ENDOMETRIOSIS TREATMENT: WHAT ARE YOUR OPTIONS?
Updated August 2023 | 6 min read
Expert contributors Professor Luk Rombauts, Head of Reproductive Medicine at Monash Health, Southern Health; Dr Erin Nesbitt-Hawes, obstetrician, gynaecologist and laparoscopic surgeon; Elisabeth Gasparini, Head of Nutrition and Dietetics at Melbourne’s Royal Women’s Hospital; Alexandra Diggles, physiotherapist; Ruth Schubert, physiotherapist; Tracey Gaibisso, naturopath
Words by Carolyn Tate
Finding the right endometriosis treatment and reducing the often-painful symptoms is a journey, say these experts.
Endometriosis is a condition that affects one in nine Aussie women and girls. While there's no cure, there are several endometriosis treatments available that can help improve quality of life for those living with it.
Many women choose to use more than one type of treatment at a time, but it’s important to discuss an endometriosis treatment plan that suits individual needs with a doctor before starting any medication.
Symptoms of endometriosis
Fertility expert, Professor Luk Rombauts, recommends that women rank their symptoms for their doctor – from most problematic to least – to inform decision-making.
“That will help the specialist determine what the priorities are, and the treatments that best fit the management of the condition,” he says. “The therapeutic approach for fertility issues will be different than for pain, and these priorities, and the treatments, may change over time.”
The symptoms of endometriosis vary and can range from mild to moderate to severe. While pelvic pain, particularly during your period, is the most common symptom of endometriosis, the severity of the pain does not indicate the degree or stage of endometriosis. You could have a severe form of endometriosis, but only experience mild symptoms, or no symptoms at all. Or you could have a mild form of endometriosis but experience severe pain that impacts your quality of life.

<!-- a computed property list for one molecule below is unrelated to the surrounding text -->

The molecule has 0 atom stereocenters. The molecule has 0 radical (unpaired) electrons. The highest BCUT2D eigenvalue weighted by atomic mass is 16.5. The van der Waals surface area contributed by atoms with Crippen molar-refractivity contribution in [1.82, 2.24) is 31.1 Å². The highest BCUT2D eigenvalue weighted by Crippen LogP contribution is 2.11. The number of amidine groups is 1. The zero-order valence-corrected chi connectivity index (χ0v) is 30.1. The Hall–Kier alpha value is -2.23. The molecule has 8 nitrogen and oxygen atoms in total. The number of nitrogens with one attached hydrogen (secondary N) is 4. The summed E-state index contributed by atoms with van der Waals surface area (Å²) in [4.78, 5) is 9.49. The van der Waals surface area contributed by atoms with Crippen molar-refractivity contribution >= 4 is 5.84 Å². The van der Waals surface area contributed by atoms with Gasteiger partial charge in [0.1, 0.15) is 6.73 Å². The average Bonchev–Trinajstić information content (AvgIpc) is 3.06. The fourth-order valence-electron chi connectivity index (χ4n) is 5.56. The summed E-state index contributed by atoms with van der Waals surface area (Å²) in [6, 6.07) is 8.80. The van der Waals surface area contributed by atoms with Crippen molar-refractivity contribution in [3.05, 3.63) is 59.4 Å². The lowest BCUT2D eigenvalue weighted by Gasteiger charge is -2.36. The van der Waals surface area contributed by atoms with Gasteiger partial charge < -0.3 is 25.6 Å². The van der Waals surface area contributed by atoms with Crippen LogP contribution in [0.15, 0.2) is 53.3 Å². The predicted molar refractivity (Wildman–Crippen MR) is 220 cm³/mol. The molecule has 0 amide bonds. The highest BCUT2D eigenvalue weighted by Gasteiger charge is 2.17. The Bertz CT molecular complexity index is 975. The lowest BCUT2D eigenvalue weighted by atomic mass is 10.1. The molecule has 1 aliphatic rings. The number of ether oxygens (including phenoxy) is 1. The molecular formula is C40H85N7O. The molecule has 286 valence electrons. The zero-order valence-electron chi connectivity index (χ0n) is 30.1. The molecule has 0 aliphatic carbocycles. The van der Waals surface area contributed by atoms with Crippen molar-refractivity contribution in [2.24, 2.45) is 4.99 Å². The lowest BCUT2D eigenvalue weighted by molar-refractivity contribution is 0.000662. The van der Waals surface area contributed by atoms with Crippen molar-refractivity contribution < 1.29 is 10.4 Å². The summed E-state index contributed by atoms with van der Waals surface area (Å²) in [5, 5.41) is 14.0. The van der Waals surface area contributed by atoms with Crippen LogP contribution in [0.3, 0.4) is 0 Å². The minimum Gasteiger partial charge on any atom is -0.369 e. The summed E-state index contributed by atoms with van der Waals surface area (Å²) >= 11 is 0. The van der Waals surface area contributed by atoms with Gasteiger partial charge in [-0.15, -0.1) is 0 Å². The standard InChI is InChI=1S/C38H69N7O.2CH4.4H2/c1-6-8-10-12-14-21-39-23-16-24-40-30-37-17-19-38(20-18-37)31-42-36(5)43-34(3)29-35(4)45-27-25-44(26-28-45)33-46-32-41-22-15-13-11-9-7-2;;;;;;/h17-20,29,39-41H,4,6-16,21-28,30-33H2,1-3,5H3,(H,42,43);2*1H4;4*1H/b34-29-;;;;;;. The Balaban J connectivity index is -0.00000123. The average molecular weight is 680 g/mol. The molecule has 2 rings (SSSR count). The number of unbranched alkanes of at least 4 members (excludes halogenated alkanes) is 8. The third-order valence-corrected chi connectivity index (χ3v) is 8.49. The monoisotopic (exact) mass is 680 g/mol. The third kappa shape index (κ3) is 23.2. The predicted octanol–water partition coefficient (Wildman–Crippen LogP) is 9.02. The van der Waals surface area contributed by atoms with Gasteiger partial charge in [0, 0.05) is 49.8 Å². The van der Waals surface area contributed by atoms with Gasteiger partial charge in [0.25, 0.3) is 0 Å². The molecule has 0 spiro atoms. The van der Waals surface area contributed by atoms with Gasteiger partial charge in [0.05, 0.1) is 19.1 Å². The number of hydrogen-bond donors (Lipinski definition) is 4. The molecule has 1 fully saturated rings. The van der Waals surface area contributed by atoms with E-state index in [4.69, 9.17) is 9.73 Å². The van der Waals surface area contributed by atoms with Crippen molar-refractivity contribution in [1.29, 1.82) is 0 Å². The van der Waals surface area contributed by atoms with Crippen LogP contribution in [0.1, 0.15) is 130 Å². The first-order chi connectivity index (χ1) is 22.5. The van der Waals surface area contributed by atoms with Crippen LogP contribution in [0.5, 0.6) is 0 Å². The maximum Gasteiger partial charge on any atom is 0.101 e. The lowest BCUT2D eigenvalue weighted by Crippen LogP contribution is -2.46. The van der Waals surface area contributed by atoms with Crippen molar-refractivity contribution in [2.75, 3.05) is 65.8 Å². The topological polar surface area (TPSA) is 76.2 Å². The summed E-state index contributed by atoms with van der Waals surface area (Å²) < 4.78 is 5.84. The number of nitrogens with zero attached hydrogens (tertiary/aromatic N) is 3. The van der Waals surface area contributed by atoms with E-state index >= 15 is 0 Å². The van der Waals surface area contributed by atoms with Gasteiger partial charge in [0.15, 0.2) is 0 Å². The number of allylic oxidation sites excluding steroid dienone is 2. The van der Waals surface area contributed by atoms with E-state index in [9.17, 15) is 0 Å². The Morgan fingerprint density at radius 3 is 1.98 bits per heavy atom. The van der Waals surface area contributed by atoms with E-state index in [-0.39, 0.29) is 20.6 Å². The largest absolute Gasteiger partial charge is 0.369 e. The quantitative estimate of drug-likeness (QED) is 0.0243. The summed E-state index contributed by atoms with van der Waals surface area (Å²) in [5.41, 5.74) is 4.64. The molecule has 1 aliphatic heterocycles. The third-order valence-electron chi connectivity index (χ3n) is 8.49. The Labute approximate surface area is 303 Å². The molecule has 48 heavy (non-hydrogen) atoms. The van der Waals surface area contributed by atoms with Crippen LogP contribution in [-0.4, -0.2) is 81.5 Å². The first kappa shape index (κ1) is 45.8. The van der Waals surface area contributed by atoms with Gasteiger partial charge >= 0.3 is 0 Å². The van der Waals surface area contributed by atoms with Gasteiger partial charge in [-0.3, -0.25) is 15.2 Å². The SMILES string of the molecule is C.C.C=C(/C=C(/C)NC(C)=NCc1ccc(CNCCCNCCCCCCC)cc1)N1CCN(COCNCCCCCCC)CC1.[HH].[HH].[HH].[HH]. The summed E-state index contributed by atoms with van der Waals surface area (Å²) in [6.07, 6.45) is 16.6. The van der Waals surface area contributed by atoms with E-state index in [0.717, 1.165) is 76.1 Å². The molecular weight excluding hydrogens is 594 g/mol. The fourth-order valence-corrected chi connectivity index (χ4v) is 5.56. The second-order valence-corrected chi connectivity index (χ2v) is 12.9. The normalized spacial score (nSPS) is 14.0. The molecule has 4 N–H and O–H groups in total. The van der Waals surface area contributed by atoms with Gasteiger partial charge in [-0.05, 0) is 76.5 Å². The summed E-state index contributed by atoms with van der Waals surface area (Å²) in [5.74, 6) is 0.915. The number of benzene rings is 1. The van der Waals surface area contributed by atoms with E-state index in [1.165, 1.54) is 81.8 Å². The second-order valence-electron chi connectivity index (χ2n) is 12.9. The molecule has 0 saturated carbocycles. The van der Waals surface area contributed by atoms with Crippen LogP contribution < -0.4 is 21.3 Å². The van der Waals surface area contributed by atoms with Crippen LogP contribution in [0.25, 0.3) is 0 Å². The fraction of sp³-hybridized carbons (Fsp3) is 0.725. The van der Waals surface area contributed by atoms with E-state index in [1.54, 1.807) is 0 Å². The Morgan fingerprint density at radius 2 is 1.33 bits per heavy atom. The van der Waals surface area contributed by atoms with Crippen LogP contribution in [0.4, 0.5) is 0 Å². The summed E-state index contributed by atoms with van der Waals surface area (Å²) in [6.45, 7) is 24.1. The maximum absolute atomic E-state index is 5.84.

Endometriosis symptoms include:
- painful, heavy periods
- bleeding between periods
- pelvic and/or lower back pain
- discomfort with bowel movements
- pain during sex
- fertility issues.
Endometriosis can only be diagnosed definitively via surgery when doctors see the endometrial-like tissue growing outside of the uterus. This is done by laparoscopic surgery, under general anaesthetic, where a camera and light are inserted via a narrow tube through an incision near your navel.
If endometriosis is detected, it may be removed during surgery, sometimes offering immediate relief. However, surgery and removal of tissue is not a cure, and endometrial-like tissue can continue to grow, and may require further treatment.
Medical treatments for mild endometriosis
Mild endometriosis pain can be treated with over-the-counter pain relief medications, like paracetamol or non-steroidal anti-inflammatories. This may be enough for some women to live more comfortably with their condition.
A doctor may also prescribe a hormonal treatment – like the combined oral contraceptive pill, or a progesterone treatment like the Mirena IUD. Contraceptives can help by suppressing menstrual periods, which may slow endometriosis growth.
Reducing the menstrual cycle as an endometriosis treatment option isn’t ideal for everyone, says Prof Rombauts.
“A significant proportion of women will not tolerate the hormonal side effects which vary from treatment to treatment,” he says. “The contraceptive pill and progestogens can be associated, for example, with abnormal bleeding patterns, mood swings and some weight gain.”
Surgical treatments for endometriosis
Surgery for endometriosis can be used to treat both endometriosis pain and infertility that’s sometimes associated with the condition.
Laparoscopic surgery has been shown to improve pregnancy rates in those with mild endometriosis. A small clinical trial study evaluated the effect of laparoscopic surgery on pregnancy in infertile women with minimal or mild endometriosis. After nine months, almost half of the women in the trial had become pregnant.